PUTNEY — The Brattleboro Museum & Art Center and Next Stage Arts Project present performance artist Karen Finley in a one-woman show, "Grabbing Pussy / Parts Known," at 8 p.m. Friday, August 2, at Next Stage Arts Project. Tickets are $20 in advance ($25 at the door) and may be purchased at brattleboromuseum.org, nextstagearts.org, or in person at BMAC.
In 1990, Finley and fellow performance artists Tim Miller, Holly Hughes, and John Fleck gained national notoriety as the "NEA Four," drawing the ire of then-Senator Jesse Helms and other conservative politicians for creating "indecent" art. Helms brandished a photograph of Finley, popularly known as "the chocolate-smeared woman," on the Senate floor. Finley and the other three artists sued the NEA for withdrawing grants on the grounds of indecency. "National Endowment for the Arts v. Finley" went all the way to the Supreme Court.
Finley's current show is based on her new book, "Grabbing Pussy" (OR Books, 2018) and is presented in connection with the BMAC exhibit "Dona Ann McAdams: Performative Acts," which features the "chocolate-smeared woman" photograph and images of other performance artists of the time. The performance will be followed by a Q&A with Finley, McAdams, and Obie- and Bessie-winning producer Lori E. Seid.
In "Grabbing Pussy," Finley offers poetry and prose that lays bare the psychosexual obsessions that have burst to the surface of today's American politics. Alternately funny and disturbing, Finley explores the Shakespearean dynamics that arise when libidos and loyalties clash in the public and private personas of Donald Trump, Hillary and Bill Clinton, Anthony Weiner, Harvey Weinstein, and others. The aggression of intimacy, the disparity of gender, and the vital importance of hair are all expressed with Finley's raucous candor.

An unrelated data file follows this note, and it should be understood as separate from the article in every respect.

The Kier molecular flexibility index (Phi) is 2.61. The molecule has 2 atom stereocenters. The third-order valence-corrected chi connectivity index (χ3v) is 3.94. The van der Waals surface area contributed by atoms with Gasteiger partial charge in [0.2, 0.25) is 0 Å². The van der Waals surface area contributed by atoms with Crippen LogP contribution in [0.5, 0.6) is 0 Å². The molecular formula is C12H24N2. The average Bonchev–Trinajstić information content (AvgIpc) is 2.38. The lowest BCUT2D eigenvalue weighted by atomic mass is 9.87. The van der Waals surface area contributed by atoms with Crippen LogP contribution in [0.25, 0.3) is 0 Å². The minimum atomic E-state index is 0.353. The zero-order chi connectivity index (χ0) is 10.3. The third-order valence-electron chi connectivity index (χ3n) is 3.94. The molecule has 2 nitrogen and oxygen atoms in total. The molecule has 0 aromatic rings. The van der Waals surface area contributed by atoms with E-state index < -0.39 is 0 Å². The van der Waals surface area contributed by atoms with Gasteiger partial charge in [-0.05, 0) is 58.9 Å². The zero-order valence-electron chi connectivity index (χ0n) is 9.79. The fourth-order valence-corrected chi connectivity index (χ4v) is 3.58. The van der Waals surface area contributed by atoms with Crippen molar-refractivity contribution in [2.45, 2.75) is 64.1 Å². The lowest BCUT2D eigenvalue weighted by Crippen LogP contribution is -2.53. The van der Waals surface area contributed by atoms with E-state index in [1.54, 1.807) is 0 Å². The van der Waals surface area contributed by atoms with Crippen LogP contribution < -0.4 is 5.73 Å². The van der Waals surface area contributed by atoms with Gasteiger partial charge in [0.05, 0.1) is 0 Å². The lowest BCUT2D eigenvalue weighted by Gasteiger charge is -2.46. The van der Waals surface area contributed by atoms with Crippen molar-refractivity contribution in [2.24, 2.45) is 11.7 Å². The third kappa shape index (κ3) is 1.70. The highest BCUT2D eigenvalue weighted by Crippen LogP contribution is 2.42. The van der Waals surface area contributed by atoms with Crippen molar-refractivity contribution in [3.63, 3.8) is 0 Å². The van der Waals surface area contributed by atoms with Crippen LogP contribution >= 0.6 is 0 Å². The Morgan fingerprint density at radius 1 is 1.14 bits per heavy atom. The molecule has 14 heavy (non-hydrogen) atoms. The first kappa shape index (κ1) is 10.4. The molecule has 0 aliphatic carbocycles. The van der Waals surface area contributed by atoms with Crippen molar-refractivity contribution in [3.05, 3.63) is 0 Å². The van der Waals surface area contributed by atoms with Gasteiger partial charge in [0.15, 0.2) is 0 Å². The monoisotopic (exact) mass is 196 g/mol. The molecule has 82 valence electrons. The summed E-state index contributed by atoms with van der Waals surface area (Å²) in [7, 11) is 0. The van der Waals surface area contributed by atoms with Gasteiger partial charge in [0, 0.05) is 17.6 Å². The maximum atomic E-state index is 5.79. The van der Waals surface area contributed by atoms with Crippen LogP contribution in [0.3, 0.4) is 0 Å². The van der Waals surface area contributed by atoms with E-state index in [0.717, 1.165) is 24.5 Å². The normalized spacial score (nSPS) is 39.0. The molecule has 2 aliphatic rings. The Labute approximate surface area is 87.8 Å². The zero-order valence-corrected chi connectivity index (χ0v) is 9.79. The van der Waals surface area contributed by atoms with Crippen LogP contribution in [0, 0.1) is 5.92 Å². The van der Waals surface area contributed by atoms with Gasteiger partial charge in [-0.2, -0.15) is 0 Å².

In "Parts Known," Finley responds to the separation of families at the border, the suicides of Anthony Bourdain and Kate Spade, and the struggle and strength of "being a New Yorker [ ] the resistance of not being depressed and moving forward with the experience of activism of the past."
In addition to the famous image of Finley, "Dona Ann McAdams: Performative Acts" includes images of activist protests, nuns, people with schizophrenia, racetrack workers, and farm animals. The exhibit is on view at BMAC through September 23.
Located in historic Union Station, at the intersection of Main Street and Routes 119 and 142, the Brattleboro Museum & Art Center presents rotating exhibits of contemporary art, complemented by lectures, artist talks, film screenings, and other public programs. Major support for BMAC is provided by its members and Allen Bros. Oil, Brattleboro Savings & Loan, C&S Wholesale Grocers, the Four Columns Inn, Sam's Outdoor Outfitters, and Whetstone Station Restaurant & Brewery. For more information, call 802-257-0124 or visit www.brattleboromuseum.org.